The Smith house was named after Jack Smith, the original purchaser of the lot. It is presumed that he built the house but there is photographic evidence suggesting the house may have been moved from White Pass land outside the townsite. In 1905, the year of its appearance on this lot, the house consisted of two sections which were joined at a later date. Smith stayed only two years in the Yukon.
Billy Shaw purchased the house in 1906. Shaw worked for BYN Co. as a port steward, a position he held for roughly twenty years. In 1907 Shaw divided the half lot in two, selling the house and 1/4 lot to William L. Lawton and his family. Lawton worked as a stableman for White Pass, eventually becoming stable foreman.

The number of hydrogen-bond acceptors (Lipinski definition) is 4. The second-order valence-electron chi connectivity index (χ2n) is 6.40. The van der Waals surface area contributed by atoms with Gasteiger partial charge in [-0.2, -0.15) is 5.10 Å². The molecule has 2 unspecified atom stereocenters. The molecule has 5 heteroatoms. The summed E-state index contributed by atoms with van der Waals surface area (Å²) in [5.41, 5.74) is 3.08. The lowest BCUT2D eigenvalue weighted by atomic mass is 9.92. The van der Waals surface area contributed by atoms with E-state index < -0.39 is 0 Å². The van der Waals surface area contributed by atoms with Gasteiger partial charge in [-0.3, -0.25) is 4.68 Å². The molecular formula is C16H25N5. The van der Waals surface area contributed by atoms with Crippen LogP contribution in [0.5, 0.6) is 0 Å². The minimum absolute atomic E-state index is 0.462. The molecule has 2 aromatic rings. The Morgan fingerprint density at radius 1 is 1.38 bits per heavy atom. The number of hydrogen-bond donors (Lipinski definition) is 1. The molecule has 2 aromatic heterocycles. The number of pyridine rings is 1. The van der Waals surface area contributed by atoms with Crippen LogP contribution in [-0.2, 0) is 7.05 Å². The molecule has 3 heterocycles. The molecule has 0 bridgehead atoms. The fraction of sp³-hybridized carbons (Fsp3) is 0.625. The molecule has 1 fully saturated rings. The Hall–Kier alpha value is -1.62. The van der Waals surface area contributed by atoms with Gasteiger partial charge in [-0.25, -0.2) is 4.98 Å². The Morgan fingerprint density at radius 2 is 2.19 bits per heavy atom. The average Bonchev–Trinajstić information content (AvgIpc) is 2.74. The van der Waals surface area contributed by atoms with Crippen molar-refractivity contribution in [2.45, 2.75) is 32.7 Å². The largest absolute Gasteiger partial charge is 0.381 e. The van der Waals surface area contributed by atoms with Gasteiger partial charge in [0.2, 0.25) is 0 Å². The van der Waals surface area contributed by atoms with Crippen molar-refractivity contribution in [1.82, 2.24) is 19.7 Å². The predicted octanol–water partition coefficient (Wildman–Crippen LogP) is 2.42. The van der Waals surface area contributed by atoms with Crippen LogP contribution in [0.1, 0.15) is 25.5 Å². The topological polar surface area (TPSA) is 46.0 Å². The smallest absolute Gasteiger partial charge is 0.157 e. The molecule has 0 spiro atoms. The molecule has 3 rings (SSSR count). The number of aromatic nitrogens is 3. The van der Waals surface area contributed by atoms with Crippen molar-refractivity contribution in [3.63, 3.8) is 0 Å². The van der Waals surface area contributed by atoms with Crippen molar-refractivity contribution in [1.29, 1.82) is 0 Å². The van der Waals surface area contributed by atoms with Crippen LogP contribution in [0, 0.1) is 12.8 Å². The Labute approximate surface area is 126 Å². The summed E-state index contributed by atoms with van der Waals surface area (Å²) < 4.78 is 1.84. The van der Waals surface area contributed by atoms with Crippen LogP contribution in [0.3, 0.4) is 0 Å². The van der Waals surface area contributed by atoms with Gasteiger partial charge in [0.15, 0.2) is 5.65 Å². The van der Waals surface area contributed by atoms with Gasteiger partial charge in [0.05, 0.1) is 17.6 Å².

In 1909, the house was sold to A.P. Hawes, a veterinarian for White Pass and inspector for the Department of Agriculture. In 1923, White Pass stopped using horses on the stage route to Dawson: Hawes left the Yukon shortly thereafter. John E. French, a carpenter and undertaker, owned the house until 1941. The house changed hands numerous times after 1941 until it was purchased and refurbished by the City of Whitehorse in 1984.